the Creative Commons Attribution 4.0 License.

the Creative Commons Attribution 4.0 License.

# Analysis of model error in forecast errors of extended atmospheric Lorenz 05 systems and the ECMWF system

### Holger Kantz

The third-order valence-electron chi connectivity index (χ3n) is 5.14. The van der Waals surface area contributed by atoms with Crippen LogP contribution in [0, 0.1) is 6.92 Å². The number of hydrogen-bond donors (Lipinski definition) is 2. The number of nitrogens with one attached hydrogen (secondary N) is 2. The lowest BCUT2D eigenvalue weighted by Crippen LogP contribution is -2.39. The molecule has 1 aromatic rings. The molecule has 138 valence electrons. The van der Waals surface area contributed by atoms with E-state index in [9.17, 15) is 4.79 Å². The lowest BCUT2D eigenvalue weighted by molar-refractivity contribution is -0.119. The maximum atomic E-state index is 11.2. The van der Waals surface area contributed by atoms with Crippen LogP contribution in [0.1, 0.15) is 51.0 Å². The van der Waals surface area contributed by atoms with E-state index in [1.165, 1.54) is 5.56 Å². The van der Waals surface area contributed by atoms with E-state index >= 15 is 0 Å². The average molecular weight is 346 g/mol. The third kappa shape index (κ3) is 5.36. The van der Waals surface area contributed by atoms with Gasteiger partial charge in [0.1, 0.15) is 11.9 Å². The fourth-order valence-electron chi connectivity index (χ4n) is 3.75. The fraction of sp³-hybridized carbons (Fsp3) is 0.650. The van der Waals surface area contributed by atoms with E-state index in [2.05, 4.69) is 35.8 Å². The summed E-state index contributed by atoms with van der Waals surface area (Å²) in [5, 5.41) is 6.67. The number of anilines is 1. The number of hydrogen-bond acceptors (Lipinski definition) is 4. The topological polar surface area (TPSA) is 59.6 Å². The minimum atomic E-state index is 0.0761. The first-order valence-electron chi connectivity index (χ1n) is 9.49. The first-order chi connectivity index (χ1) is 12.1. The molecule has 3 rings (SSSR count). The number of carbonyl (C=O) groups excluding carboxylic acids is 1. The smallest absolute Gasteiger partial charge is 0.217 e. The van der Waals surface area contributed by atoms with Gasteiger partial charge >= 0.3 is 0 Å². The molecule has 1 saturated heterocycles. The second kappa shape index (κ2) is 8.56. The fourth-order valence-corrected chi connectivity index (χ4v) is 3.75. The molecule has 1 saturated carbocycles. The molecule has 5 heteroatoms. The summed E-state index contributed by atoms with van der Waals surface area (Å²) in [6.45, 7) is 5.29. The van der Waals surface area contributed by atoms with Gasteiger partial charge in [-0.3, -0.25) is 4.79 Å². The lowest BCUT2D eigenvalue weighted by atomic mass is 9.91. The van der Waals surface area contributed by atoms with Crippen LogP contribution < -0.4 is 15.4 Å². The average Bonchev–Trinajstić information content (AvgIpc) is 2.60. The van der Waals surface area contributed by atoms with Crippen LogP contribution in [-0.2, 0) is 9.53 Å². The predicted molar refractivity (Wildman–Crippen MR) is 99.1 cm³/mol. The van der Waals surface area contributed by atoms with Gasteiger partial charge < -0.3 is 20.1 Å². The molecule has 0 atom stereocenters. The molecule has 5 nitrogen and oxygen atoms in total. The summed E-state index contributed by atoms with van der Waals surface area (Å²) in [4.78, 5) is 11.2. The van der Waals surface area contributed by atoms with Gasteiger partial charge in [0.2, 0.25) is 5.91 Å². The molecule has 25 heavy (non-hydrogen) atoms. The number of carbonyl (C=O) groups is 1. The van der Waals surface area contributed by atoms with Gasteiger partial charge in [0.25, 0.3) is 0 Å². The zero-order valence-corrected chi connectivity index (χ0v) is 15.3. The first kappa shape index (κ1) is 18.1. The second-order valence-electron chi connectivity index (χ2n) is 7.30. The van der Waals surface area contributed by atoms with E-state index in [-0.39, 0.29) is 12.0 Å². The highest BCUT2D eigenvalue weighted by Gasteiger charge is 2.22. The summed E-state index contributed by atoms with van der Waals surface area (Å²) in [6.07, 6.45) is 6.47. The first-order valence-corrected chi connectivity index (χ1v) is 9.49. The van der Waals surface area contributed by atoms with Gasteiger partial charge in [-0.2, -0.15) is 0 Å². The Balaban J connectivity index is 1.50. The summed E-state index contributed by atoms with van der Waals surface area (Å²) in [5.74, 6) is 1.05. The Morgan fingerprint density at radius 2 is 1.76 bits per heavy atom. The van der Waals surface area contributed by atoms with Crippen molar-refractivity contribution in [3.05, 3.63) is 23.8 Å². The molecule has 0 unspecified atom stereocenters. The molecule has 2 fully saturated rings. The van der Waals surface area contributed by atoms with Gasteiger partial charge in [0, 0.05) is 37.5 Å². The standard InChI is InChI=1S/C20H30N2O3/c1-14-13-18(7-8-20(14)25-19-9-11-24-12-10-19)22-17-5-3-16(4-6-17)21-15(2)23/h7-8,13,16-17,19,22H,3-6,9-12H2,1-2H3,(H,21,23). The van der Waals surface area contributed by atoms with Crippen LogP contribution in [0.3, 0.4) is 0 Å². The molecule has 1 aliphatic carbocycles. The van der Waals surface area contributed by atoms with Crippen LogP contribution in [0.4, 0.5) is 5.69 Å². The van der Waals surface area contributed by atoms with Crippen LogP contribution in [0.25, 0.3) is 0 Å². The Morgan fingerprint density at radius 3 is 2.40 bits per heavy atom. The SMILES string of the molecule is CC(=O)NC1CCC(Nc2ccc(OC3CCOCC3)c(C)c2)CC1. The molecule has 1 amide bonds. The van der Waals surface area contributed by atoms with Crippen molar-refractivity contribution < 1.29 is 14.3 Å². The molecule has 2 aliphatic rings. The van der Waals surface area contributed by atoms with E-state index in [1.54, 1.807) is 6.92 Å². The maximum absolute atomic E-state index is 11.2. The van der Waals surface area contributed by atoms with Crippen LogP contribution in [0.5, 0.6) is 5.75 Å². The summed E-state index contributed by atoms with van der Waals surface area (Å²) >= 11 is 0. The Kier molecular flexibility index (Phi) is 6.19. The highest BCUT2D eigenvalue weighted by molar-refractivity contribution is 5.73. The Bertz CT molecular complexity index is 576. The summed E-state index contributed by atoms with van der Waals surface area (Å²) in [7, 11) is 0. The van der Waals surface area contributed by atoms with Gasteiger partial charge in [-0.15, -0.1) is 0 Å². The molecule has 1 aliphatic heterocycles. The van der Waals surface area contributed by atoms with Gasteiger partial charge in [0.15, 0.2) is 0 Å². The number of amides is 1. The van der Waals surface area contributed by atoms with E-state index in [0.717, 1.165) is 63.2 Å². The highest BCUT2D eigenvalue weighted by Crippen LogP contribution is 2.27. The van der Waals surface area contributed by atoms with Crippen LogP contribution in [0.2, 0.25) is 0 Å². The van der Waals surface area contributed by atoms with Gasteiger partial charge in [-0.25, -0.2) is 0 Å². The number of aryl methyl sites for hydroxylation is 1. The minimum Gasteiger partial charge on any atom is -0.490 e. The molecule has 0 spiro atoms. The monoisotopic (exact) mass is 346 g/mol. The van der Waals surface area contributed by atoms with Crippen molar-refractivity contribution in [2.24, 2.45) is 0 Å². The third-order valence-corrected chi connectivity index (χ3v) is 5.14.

Forecast error growth as a function of lead time of atmospheric phenomena is caused by initial and model errors. When studying the initial error growth, it may turn out that small-scale phenomena, which contribute little to the forecast product, significantly affect the ability to predict this product. The question under investigation is whether omitting these atmospheric phenomena will improve the predictability of the resulting value. The topic is studied in the extended Lorenz (2005) system. This system shows that omitting small spatiotemporal scales that significantly affect prediction ability will reduce predictability more than modeling it. In other words, a system with model error (omitting phenomena) will not improve predictability. A hypothesis explaining and describing this behavior is developed, with the difference between systems (model error) produced at each time step seen as the error of the initial conditions. The resulting model error is then defined as the sum of the increments of the time evolution of the initial conditions so defined. The hypothesis is compared to the fit parameters that define the model error in certain approximations of the average forecast error growth. Parameters are interpreted in this context, and the approximations are used to estimate the errors described in the hypothesis. A method is proposed to distinguish increments of prediction error growth from small-spatiotemporal-scale phenomena and model errors. Results are presented for the error growth of the ECMWF system, where a 40 % reduction in model error between 1987 and 2011 is calculated based on the developed hypothesis, while over the same period the instability (error growth rate) of the system with respect to initial condition errors has grown.